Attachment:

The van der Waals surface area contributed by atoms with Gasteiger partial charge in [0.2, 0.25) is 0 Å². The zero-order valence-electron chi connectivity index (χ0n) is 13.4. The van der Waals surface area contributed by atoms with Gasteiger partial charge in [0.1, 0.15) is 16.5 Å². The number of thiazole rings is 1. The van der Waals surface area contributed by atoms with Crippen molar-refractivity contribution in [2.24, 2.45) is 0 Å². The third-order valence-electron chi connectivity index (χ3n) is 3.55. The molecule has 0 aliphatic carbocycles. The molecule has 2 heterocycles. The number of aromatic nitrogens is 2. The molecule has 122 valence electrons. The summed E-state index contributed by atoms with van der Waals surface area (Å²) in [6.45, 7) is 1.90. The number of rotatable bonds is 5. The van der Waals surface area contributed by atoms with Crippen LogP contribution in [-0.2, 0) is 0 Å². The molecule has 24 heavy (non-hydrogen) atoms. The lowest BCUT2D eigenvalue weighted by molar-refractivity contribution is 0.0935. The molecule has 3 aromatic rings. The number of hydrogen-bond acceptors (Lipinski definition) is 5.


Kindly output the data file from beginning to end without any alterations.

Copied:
The van der Waals surface area contributed by atoms with Gasteiger partial charge in [0.2, 0.25) is 0 Å². The zero-order valence-electron chi connectivity index (χ0n) is 13.4. The van der Waals surface area contributed by atoms with Gasteiger partial charge in [0.1, 0.15) is 16.5 Å². The number of thiazole rings is 1. The van der Waals surface area contributed by atoms with Crippen molar-refractivity contribution in [2.24, 2.45) is 0 Å². The third-order valence-electron chi connectivity index (χ3n) is 3.55. The molecule has 0 aliphatic carbocycles. The molecule has 2 heterocycles. The number of aromatic nitrogens is 2. The molecule has 122 valence electrons. The summed E-state index contributed by atoms with van der Waals surface area (Å²) in [6.45, 7) is 1.90. The number of rotatable bonds is 5. The van der Waals surface area contributed by atoms with Crippen LogP contribution in [-0.2, 0) is 0 Å². The molecule has 24 heavy (non-hydrogen) atoms. The lowest BCUT2D eigenvalue weighted by molar-refractivity contribution is 0.0935. The molecule has 3 aromatic rings. The number of hydrogen-bond acceptors (Lipinski definition) is 5.